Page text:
While I’m aware that some contests may not allow screenplays written by writing teams, I’m also aware of instances when a writing team submitted their screenplay under the name of one of the writers, only to have the partnership torn apart after the screenplay won or placed highly at the contest. Remember, the Internet is able to announce screenplay contest winners throughout the world within seconds, thus, omitting a partner in a screenplay contest submission is very dangerous , since doing so only gives credit (and possible praise) to one writer.

Take Meetings Together
Studios, agents and production companies widely accept writing partnerships, because so many of them have been wildly successful. However, it’s up to the writing partners to make sure they never take meetings without each other. The reason is because if one of the writers takes meetings without the other, the writer taking the meetings will inevitably create stronger relationships with the powers that be. Of course, such a practice is not good for any partnership.

The Sum Is Greater Than The Parts
The biggest mistake I see made with writing partnerships is when the writers involved fail to realize they will not be as valuable, coveted, or in demand, if they leave the partnership. The primary reason for this is during a successful run, the powers that be (i.e. studios, agents, production companies), never actually know which writer did what in the script. Thus, writers wanting to fly the coup may have a difficult time finding a nest as big, as comfortable, or as financially rewarding, as the partnership they just flew away from.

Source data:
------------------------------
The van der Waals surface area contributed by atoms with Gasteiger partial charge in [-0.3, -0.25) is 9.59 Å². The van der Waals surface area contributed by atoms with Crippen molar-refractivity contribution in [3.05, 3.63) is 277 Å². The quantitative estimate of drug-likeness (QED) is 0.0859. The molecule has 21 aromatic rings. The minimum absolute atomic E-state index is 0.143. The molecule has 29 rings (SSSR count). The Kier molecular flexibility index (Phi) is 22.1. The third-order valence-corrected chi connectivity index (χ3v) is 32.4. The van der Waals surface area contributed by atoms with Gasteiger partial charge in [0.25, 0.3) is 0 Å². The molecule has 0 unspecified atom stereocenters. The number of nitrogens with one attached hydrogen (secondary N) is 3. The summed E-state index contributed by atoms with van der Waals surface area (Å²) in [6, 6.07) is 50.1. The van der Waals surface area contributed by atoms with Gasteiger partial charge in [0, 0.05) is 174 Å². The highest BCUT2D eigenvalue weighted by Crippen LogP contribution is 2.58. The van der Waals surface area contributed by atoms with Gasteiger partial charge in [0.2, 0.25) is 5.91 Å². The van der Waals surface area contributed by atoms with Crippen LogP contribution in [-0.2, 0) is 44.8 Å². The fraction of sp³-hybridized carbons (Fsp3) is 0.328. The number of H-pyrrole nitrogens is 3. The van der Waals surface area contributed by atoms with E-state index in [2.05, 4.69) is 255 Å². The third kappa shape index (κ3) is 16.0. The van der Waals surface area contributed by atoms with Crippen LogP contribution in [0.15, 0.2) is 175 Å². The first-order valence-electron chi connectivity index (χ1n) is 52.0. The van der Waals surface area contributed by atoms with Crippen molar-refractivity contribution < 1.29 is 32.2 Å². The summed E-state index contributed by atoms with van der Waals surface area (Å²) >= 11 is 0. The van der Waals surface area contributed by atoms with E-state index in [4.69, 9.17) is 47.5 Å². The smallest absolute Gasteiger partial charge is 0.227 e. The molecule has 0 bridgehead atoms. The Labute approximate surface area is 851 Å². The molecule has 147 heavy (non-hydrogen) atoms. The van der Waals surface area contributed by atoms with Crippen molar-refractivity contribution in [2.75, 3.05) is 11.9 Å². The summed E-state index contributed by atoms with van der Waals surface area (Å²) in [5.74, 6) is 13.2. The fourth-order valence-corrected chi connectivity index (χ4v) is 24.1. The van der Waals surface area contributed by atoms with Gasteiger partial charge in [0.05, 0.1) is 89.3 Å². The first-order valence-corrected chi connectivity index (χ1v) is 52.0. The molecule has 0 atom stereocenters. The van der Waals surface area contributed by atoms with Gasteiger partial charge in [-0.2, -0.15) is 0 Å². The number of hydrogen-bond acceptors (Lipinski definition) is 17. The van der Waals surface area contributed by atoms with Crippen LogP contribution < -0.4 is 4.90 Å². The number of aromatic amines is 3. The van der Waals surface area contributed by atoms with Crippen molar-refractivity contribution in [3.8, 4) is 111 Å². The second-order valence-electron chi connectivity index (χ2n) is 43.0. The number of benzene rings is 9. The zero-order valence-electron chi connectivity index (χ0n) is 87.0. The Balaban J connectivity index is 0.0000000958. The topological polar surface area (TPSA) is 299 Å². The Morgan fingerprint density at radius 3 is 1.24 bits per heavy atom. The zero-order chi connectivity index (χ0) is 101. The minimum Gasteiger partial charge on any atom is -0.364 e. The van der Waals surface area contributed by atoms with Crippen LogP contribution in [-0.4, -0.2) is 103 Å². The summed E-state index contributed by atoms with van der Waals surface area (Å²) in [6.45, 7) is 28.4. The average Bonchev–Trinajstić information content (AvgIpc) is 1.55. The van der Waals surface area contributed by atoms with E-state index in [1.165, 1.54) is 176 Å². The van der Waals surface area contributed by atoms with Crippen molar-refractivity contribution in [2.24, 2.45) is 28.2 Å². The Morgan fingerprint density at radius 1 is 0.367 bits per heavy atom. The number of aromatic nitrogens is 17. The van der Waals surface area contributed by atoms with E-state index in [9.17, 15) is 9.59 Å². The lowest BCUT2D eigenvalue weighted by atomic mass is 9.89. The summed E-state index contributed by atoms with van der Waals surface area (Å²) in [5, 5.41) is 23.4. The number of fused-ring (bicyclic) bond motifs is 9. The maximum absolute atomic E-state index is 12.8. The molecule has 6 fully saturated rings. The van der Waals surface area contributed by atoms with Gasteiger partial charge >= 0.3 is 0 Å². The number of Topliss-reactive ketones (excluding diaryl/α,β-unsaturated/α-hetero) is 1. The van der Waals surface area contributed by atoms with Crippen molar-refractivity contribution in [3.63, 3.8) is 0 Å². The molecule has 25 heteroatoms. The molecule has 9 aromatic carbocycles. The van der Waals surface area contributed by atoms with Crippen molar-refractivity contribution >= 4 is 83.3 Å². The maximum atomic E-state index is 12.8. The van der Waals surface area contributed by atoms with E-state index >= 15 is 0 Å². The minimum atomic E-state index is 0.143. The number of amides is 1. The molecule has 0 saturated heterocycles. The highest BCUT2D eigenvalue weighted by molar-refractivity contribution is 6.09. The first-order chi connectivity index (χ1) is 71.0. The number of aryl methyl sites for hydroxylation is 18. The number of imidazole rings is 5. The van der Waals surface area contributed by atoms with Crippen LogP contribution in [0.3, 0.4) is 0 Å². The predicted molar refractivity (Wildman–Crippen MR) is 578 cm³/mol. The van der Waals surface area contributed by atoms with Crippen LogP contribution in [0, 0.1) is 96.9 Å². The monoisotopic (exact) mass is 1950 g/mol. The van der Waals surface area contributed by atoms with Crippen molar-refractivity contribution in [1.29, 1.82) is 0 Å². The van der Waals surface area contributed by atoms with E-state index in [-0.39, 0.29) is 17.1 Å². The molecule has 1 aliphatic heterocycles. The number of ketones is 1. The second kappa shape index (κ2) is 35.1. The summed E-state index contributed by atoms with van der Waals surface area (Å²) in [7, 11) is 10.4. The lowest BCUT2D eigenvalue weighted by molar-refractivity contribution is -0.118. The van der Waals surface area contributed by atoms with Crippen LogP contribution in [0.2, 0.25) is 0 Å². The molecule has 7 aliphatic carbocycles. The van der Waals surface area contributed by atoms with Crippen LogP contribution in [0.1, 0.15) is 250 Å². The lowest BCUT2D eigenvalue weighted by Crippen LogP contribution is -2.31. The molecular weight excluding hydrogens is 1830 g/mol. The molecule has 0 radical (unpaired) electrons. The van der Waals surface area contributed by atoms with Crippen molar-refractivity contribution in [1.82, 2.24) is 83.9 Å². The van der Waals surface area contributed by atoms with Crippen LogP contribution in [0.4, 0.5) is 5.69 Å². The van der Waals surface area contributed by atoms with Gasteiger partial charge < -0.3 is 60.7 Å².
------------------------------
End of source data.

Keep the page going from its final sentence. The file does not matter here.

Writing partnerships, like relationships, marriages and championship sports teams,  require a delicate balance of understanding, respect and trust in order to survive. However, maintaining the right dose of each ingredient above will at worst create a positive creative environment, and at best catapult the partnership into the hemisphere of “thriving” as opposed to just being “surviving.”

I thank you for lending me your eyes, and I look forward to borrowing them again next Tuesday!

Posted on June 28, 2011 in Features, Going Bionic by